Problem Detection and Definition - The Case of Farmers' Choice of Organic Milk Production

Little is known about problem detection and definition, despite that it starts the decision making process. Problem detection means becoming aware of a problem, i.e. of a difference between a desired and perceived situation. Problem definition is the process of specifying the problem, identifying decision options and choosing options to develop further through planning and analysis. The aim is to explain problem detection and definition using the case of farmers' choice of converting to organic milk production. Literature and case studies are used to generate a hypothetical model, which is estimated with survey data, path analysis, the Maximum Likelihood estimator and structural equation modeling. Different problems were identified, such as an ideological problem, a profitability problem or a production problem. Problem detection was affected by farm size, production intensity, dependency on milk production and the financial situation. The decision options included quitting farming, quitting milk production and starting alternative production. Perceived threats concerned 'rules and bureaucracy', 'economy' and 'labor and health situation'. Perceived future opportunities included 'less rigid rules', 'economy', 'way of competing', and 'environmental and personal experiences'. Lack of data about economy and rules probably contributed to the perceived risk.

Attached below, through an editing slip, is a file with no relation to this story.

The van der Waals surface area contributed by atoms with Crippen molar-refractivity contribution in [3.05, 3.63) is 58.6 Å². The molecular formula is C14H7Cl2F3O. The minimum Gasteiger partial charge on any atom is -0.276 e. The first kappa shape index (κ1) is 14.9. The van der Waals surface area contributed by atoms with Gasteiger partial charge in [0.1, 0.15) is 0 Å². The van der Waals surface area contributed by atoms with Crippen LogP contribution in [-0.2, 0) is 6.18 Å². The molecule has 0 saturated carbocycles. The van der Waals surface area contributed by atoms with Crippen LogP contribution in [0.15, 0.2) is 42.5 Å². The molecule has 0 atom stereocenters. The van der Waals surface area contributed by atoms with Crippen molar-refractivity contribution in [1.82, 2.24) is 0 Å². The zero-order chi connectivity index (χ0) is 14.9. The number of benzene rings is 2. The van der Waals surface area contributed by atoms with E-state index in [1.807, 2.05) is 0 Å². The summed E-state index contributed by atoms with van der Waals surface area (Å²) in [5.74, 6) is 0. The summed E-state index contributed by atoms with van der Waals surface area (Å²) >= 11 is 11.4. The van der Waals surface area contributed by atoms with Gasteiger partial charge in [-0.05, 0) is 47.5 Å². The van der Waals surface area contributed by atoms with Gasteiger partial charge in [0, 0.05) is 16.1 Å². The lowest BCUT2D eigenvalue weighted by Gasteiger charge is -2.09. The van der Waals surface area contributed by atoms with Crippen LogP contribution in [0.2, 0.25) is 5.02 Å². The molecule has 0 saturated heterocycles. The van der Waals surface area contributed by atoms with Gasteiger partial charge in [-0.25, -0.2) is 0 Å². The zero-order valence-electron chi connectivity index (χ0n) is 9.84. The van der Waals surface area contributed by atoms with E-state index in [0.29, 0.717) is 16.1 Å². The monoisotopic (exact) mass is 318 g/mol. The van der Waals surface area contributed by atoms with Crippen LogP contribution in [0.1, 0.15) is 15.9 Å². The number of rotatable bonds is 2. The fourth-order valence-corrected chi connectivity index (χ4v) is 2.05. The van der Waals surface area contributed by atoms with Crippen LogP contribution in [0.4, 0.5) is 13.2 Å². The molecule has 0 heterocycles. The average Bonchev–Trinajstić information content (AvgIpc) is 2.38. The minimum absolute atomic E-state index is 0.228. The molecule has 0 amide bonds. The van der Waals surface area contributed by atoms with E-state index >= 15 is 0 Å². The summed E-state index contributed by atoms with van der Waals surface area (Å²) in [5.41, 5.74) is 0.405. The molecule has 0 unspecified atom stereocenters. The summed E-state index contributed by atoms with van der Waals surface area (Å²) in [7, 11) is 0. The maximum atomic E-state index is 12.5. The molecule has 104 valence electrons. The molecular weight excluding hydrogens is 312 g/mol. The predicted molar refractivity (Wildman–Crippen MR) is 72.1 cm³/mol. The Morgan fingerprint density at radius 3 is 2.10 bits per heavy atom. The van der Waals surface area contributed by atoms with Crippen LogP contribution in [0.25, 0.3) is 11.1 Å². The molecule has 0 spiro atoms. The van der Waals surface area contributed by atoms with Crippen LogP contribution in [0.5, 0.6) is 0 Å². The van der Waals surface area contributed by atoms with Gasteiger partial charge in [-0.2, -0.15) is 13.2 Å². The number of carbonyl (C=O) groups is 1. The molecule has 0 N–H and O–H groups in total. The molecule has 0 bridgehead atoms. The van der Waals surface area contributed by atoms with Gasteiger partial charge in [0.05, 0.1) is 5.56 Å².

Issue Date:
2006
Publication Type:
Conference Paper/ Presentation
PURL Identifier:
http://purl.umn.edu/7716
Total Pages:
15
Series Statement:
Seminar Paper




 Record created 2017-04-01, last modified 2017-08-22

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